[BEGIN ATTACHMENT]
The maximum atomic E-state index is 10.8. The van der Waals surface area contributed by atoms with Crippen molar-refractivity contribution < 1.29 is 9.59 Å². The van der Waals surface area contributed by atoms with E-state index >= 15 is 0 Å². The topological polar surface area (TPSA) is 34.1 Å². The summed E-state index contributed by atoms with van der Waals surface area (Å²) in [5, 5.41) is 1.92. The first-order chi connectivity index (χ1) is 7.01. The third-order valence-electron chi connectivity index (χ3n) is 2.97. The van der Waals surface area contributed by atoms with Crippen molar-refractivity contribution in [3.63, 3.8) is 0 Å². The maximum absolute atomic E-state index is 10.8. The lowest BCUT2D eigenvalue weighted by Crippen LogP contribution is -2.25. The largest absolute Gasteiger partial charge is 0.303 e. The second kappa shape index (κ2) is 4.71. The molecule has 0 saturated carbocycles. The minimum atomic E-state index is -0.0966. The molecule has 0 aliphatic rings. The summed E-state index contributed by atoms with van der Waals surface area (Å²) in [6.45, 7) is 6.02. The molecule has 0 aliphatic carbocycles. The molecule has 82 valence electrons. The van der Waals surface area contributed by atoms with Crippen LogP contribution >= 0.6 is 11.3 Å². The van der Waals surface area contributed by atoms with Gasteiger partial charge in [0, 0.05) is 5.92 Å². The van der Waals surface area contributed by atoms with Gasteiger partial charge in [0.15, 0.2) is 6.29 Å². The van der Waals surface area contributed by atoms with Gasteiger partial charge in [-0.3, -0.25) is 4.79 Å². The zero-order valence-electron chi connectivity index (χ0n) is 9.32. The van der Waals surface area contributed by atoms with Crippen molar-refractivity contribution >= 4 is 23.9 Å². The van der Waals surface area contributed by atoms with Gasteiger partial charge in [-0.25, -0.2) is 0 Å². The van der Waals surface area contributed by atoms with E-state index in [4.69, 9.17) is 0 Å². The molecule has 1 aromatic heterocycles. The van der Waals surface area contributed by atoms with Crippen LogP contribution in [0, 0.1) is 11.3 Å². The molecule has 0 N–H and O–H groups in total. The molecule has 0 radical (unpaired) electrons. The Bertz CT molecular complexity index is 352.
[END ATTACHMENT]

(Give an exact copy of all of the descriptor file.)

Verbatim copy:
The maximum atomic E-state index is 10.8. The van der Waals surface area contributed by atoms with Crippen molar-refractivity contribution < 1.29 is 9.59 Å². The van der Waals surface area contributed by atoms with E-state index >= 15 is 0 Å². The topological polar surface area (TPSA) is 34.1 Å². The summed E-state index contributed by atoms with van der Waals surface area (Å²) in [5, 5.41) is 1.92. The first-order chi connectivity index (χ1) is 7.01. The third-order valence-electron chi connectivity index (χ3n) is 2.97. The van der Waals surface area contributed by atoms with Crippen molar-refractivity contribution in [3.63, 3.8) is 0 Å². The maximum absolute atomic E-state index is 10.8. The lowest BCUT2D eigenvalue weighted by Crippen LogP contribution is -2.25. The largest absolute Gasteiger partial charge is 0.303 e. The second kappa shape index (κ2) is 4.71. The molecule has 0 saturated carbocycles. The minimum atomic E-state index is -0.0966. The molecule has 0 aliphatic rings. The summed E-state index contributed by atoms with van der Waals surface area (Å²) in [6.45, 7) is 6.02. The molecule has 0 aliphatic carbocycles. The molecule has 82 valence electrons. The van der Waals surface area contributed by atoms with Crippen LogP contribution >= 0.6 is 11.3 Å². The van der Waals surface area contributed by atoms with Gasteiger partial charge in [0, 0.05) is 5.92 Å². The van der Waals surface area contributed by atoms with Gasteiger partial charge in [0.15, 0.2) is 6.29 Å². The van der Waals surface area contributed by atoms with Gasteiger partial charge in [-0.3, -0.25) is 4.79 Å². The zero-order valence-electron chi connectivity index (χ0n) is 9.32. The van der Waals surface area contributed by atoms with Crippen molar-refractivity contribution >= 4 is 23.9 Å². The van der Waals surface area contributed by atoms with Gasteiger partial charge in [-0.25, -0.2) is 0 Å². The van der Waals surface area contributed by atoms with E-state index in [4.69, 9.17) is 0 Å². The molecule has 1 aromatic heterocycles. The van der Waals surface area contributed by atoms with Crippen LogP contribution in [0, 0.1) is 11.3 Å². The molecule has 0 N–H and O–H groups in total. The molecule has 0 radical (unpaired) electrons. The Bertz CT molecular complexity index is 352.